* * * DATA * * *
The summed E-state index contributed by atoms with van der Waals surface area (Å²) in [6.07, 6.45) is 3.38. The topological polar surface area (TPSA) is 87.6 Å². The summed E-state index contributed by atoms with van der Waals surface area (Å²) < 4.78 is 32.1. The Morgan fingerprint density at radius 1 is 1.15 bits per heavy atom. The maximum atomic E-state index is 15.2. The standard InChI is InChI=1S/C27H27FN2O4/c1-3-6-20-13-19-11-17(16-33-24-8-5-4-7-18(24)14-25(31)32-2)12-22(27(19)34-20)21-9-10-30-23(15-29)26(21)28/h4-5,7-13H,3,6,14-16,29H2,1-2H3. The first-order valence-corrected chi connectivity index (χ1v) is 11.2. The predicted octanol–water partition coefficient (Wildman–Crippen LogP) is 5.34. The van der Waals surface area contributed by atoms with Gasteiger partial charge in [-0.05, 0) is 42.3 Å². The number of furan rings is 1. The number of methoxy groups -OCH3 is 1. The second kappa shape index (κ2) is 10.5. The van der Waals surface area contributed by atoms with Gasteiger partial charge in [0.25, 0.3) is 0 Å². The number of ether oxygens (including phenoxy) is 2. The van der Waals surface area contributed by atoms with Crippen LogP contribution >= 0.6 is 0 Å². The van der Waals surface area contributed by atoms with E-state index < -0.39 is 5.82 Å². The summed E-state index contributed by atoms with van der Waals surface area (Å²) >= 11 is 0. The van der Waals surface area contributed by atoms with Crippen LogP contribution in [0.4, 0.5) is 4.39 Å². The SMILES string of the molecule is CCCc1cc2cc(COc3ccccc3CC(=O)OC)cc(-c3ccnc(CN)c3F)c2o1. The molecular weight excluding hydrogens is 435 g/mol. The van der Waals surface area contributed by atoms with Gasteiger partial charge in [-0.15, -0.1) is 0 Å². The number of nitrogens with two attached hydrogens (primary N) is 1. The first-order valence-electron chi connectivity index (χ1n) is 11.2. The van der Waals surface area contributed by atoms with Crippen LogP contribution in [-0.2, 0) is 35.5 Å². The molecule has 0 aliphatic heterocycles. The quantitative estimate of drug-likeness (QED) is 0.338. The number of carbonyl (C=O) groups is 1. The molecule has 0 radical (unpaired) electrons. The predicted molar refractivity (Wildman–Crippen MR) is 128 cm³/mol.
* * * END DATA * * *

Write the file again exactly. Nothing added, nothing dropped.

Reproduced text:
The summed E-state index contributed by atoms with van der Waals surface area (Å²) in [6.07, 6.45) is 3.38. The topological polar surface area (TPSA) is 87.6 Å². The summed E-state index contributed by atoms with van der Waals surface area (Å²) < 4.78 is 32.1. The Morgan fingerprint density at radius 1 is 1.15 bits per heavy atom. The maximum atomic E-state index is 15.2. The standard InChI is InChI=1S/C27H27FN2O4/c1-3-6-20-13-19-11-17(16-33-24-8-5-4-7-18(24)14-25(31)32-2)12-22(27(19)34-20)21-9-10-30-23(15-29)26(21)28/h4-5,7-13H,3,6,14-16,29H2,1-2H3. The first-order valence-corrected chi connectivity index (χ1v) is 11.2. The predicted octanol–water partition coefficient (Wildman–Crippen LogP) is 5.34. The van der Waals surface area contributed by atoms with Gasteiger partial charge in [-0.05, 0) is 42.3 Å². The number of furan rings is 1. The number of methoxy groups -OCH3 is 1. The second kappa shape index (κ2) is 10.5. The van der Waals surface area contributed by atoms with Gasteiger partial charge in [0.25, 0.3) is 0 Å². The number of ether oxygens (including phenoxy) is 2. The van der Waals surface area contributed by atoms with Crippen LogP contribution >= 0.6 is 0 Å². The van der Waals surface area contributed by atoms with E-state index < -0.39 is 5.82 Å². The summed E-state index contributed by atoms with van der Waals surface area (Å²) >= 11 is 0. The van der Waals surface area contributed by atoms with Crippen LogP contribution in [0.4, 0.5) is 4.39 Å². The SMILES string of the molecule is CCCc1cc2cc(COc3ccccc3CC(=O)OC)cc(-c3ccnc(CN)c3F)c2o1. The molecular weight excluding hydrogens is 435 g/mol. The van der Waals surface area contributed by atoms with Gasteiger partial charge in [-0.15, -0.1) is 0 Å². The number of nitrogens with two attached hydrogens (primary N) is 1. The first-order valence-electron chi connectivity index (χ1n) is 11.2. The van der Waals surface area contributed by atoms with Crippen LogP contribution in [-0.2, 0) is 35.5 Å². The molecule has 0 aliphatic heterocycles. The quantitative estimate of drug-likeness (QED) is 0.338. The number of carbonyl (C=O) groups is 1. The molecule has 0 radical (unpaired) electrons. The predicted molar refractivity (Wildman–Crippen MR) is 128 cm³/mol.